Saints in the Old Testament
The word saints (Hebrew qodesh or qadosh) means “separated from a common to a sacred use.” And this term was addressed to the Jewish people as a nation. “For you are a holy people to the LORD your God; the LORD your God has chosen you to be a people for Himself, a special treasure above all the peoples on the face of the earth” (Deuteronomy 7:6 also Exodus 19:5, 6).
This didn’t mean that the Jews were perfect but that they were separate from other nations and sanctified to God’s service. While God’s people worshiped the One true God, other nations worshiped idols made by man. Thus, the term designated those people that have dedicated themselves for the worship and ministry of God.
Saints in the New Testament
The word saints (Greek Hagios) literally means “holy ones.” It identifies the Christians or the believers: “Paul, an apostle of Jesus Christ by the will of God, to the saints who are in Ephesus, and faithful in Christ Jesus” (Ephesians 1:1 also Acts 9:32, 41; 26:10; etc.).
The word saints does not necessarily mean believers who are perfect in holiness (1 Corinthians 1:2,11). But rather it points to those who by their confession and baptism may be separate from the world and devoted to His service.
Characteristics of the saints
John the Revelator describes the saints saying: “Here is the patience of the saints; here are those who keep the commandments of God and the faith of Jesus” (Revelation 14:12 also 12:17). Therefore, the saints are identified by keeping the commandments of God and having the faith of Jesus. Some say that the Ten Commandments (Exodus 20:3-17) were abolished by the Savior but Jesus Himself asserted, “Do not think that I came to destroy the Law or the Prophets. I did not come to destroy but to fulfill. For assuredly, I say to you, till heaven and earth pass away, one jot or one tittle will by no means pass from the law till all is fulfilled” (Matthew 5:17,18).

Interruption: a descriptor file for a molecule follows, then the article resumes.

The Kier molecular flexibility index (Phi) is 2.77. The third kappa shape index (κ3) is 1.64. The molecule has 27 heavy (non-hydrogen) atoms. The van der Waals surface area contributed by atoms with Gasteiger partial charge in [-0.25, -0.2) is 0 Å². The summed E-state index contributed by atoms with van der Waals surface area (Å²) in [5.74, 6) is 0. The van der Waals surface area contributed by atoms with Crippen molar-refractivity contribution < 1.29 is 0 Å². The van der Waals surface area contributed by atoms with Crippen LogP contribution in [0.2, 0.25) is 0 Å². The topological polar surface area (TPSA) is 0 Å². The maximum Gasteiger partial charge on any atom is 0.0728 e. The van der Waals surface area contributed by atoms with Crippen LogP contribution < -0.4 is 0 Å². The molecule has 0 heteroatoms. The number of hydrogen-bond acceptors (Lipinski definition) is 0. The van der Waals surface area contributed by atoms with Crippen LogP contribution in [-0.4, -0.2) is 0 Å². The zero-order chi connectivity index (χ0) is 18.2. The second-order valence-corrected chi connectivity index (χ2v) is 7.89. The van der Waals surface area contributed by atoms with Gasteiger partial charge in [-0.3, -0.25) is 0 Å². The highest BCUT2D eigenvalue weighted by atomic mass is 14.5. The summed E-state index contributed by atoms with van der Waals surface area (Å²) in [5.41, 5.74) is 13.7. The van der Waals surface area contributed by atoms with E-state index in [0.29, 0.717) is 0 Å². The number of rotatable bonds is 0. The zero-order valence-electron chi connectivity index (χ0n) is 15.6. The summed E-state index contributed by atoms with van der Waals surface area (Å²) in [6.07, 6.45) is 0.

The commandments of God are revelation of His character. They represent the divine standard of righteousness that God wants man to reach. On his own, man cannot do that (Romans 8:7) without divine assistance. For man comes short of the glory of God (Romans 3:23). But praise God, Jesus came to empower humans with the power to overcome sin that they may be able to reflect His image (Matthew 5:48). And thus, through faith in God, people can keep His Commandments (Romans 8:3, 4).
In His service,